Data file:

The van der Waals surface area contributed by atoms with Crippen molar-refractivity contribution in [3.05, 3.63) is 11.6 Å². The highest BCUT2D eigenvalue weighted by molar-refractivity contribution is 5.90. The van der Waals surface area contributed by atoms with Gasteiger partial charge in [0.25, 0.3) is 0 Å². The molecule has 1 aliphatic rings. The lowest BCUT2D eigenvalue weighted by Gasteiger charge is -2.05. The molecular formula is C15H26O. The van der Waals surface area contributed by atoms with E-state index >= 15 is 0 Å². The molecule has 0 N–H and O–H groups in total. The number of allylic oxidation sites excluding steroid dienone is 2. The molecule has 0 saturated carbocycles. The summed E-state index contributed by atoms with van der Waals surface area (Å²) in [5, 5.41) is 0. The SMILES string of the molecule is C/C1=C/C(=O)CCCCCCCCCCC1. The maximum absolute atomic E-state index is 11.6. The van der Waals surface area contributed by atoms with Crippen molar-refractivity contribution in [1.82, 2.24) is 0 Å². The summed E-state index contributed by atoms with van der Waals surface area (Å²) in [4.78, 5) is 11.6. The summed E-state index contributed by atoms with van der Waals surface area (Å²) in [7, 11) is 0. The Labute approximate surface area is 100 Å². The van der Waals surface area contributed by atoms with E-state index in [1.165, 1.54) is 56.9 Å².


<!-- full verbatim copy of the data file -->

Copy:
The van der Waals surface area contributed by atoms with Crippen molar-refractivity contribution in [3.05, 3.63) is 11.6 Å². The highest BCUT2D eigenvalue weighted by molar-refractivity contribution is 5.90. The van der Waals surface area contributed by atoms with Gasteiger partial charge in [0.25, 0.3) is 0 Å². The molecule has 1 aliphatic rings. The lowest BCUT2D eigenvalue weighted by Gasteiger charge is -2.05. The molecular formula is C15H26O. The van der Waals surface area contributed by atoms with E-state index >= 15 is 0 Å². The molecule has 0 N–H and O–H groups in total. The number of allylic oxidation sites excluding steroid dienone is 2. The molecule has 0 saturated carbocycles. The summed E-state index contributed by atoms with van der Waals surface area (Å²) in [5, 5.41) is 0. The SMILES string of the molecule is C/C1=C/C(=O)CCCCCCCCCCC1. The maximum absolute atomic E-state index is 11.6. The van der Waals surface area contributed by atoms with Crippen molar-refractivity contribution in [1.82, 2.24) is 0 Å². The summed E-state index contributed by atoms with van der Waals surface area (Å²) in [4.78, 5) is 11.6. The summed E-state index contributed by atoms with van der Waals surface area (Å²) in [7, 11) is 0. The Labute approximate surface area is 100 Å². The van der Waals surface area contributed by atoms with E-state index in [1.165, 1.54) is 56.9 Å².